Subsequently, we retrained several state-of-the-art diffusion model-based methods using our datasets. The results in Tables 2 and Table 3 show that our method consistently outperformed the previous methods for both our dataset and unseen datasets (autoPET 2023).

MethodFID (XY Plane) ↓FID (YZ Plane) ↓FID (ZX Plane) ↓FID (Average) ↓
Table 2. Comparison of Fréchet Inception Distance scores between our foundation model and retrained baseline methods using our dataset as the reference

MethodFID (XY Plane) ↓FID (YZ Plane) ↓FID (ZX Plane) ↓FID (Average) ↓
Table 3. Comparison of Fréchet Inception Distance scores between our foundation model and retrained baseline methods using the unseen public dataset autoPET 2023 as the reference

Figure 3 shows that the images generated by our method exhibit significantly enhanced details and more accurate global anatomical structures.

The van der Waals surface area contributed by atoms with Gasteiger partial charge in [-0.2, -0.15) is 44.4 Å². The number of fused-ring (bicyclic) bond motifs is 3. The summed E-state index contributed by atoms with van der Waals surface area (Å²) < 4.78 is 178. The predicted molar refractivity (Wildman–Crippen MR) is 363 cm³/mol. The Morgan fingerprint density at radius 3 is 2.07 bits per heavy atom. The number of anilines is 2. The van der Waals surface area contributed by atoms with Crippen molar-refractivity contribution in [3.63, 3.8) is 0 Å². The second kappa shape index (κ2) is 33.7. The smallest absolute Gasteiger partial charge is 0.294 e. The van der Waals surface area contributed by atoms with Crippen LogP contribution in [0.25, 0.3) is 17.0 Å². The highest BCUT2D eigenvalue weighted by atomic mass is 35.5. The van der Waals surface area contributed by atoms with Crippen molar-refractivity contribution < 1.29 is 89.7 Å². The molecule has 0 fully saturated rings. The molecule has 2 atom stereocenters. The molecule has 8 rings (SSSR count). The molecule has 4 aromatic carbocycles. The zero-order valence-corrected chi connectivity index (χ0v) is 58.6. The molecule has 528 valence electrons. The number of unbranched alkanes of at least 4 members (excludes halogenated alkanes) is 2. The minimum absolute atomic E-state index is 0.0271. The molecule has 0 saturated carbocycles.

Four rows of generated images illustrating our method exhibit significantly enhanced details and more accurate global anatomical structures.
Figure 3. Qualitative comparison of generated images between baseline methods (retrained using our large-scale dataset) and our method

Downstream tasks

One of the most important applications of the generative model is to synthesize new data for data augmentation in model training. We can evaluate the quality of generated images by assessing the impact of including synthetic data. We adopted the Auto3DSeg pipeline, an automatic pipeline for developing medical image segmentation solutions in MONAI, and trained each segmentation model from scratch to reduce randomness by five-fold cross-validation. 

There are two sets of experiments: 

  1. Real: The normal model training is conducted on real data. 
  2. Real + Synthetic: Real and synthetic data are combined in equal proportions during training to show the effect of synthetic data for data augmentation. 

As shown in Table 4, all synthetic data across five tumor types positively influence the final performance of the testing set (about 2.5%~4.5% improvement). These results indicate better generalizability of models trained using synthetic data. 

ExperimentDatasetTumor TypeDice ScoreImprovement
RealMSD Task 06Lung Tumor0.581
Real + Synthetic0.6254.5%
RealMSD Task 10Colon Tumor0.449
Real + Synthetic0.4904.1%
RealIn-House Bone LesionBone Lesion0.504